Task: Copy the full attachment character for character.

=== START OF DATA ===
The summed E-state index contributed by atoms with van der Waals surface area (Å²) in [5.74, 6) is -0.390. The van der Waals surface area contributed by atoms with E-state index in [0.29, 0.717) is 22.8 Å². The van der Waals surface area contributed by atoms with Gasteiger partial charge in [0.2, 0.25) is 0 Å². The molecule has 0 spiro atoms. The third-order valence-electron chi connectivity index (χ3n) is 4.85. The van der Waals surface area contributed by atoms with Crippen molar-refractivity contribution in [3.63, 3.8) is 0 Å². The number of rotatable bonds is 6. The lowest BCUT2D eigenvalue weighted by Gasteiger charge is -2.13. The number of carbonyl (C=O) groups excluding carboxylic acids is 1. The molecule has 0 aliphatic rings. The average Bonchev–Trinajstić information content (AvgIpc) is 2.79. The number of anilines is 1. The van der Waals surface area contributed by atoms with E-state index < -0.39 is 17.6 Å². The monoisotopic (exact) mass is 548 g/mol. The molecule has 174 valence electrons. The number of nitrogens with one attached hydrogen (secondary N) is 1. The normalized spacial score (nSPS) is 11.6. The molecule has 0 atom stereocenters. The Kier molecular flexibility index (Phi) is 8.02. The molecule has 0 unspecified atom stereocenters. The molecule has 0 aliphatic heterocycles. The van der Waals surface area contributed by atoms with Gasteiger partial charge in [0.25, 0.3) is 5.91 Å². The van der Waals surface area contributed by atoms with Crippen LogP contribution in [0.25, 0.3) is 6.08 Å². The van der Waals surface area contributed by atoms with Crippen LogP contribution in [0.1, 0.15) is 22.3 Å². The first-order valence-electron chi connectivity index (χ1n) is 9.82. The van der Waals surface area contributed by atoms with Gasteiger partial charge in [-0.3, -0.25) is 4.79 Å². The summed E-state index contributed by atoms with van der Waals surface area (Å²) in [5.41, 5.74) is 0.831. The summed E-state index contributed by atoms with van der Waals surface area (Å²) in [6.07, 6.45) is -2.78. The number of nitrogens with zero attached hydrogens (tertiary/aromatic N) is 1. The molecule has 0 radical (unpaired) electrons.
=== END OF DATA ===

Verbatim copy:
The summed E-state index contributed by atoms with van der Waals surface area (Å²) in [5.74, 6) is -0.390. The van der Waals surface area contributed by atoms with E-state index in [0.29, 0.717) is 22.8 Å². The van der Waals surface area contributed by atoms with Gasteiger partial charge in [0.2, 0.25) is 0 Å². The molecule has 0 spiro atoms. The third-order valence-electron chi connectivity index (χ3n) is 4.85. The van der Waals surface area contributed by atoms with Crippen molar-refractivity contribution in [3.63, 3.8) is 0 Å². The number of rotatable bonds is 6. The lowest BCUT2D eigenvalue weighted by Gasteiger charge is -2.13. The number of carbonyl (C=O) groups excluding carboxylic acids is 1. The molecule has 0 aliphatic rings. The average Bonchev–Trinajstić information content (AvgIpc) is 2.79. The number of anilines is 1. The van der Waals surface area contributed by atoms with E-state index < -0.39 is 17.6 Å². The monoisotopic (exact) mass is 548 g/mol. The molecule has 174 valence electrons. The number of nitrogens with one attached hydrogen (secondary N) is 1. The normalized spacial score (nSPS) is 11.6. The molecule has 0 atom stereocenters. The Kier molecular flexibility index (Phi) is 8.02. The molecule has 0 unspecified atom stereocenters. The molecule has 0 aliphatic heterocycles. The van der Waals surface area contributed by atoms with Gasteiger partial charge in [0.25, 0.3) is 5.91 Å². The van der Waals surface area contributed by atoms with Crippen LogP contribution in [0.25, 0.3) is 6.08 Å². The van der Waals surface area contributed by atoms with Crippen LogP contribution in [0.1, 0.15) is 22.3 Å². The first-order valence-electron chi connectivity index (χ1n) is 9.82. The van der Waals surface area contributed by atoms with Gasteiger partial charge in [-0.3, -0.25) is 4.79 Å². The summed E-state index contributed by atoms with van der Waals surface area (Å²) in [5.41, 5.74) is 0.831. The summed E-state index contributed by atoms with van der Waals surface area (Å²) in [6.07, 6.45) is -2.78. The number of nitrogens with zero attached hydrogens (tertiary/aromatic N) is 1. The molecule has 0 radical (unpaired) electrons.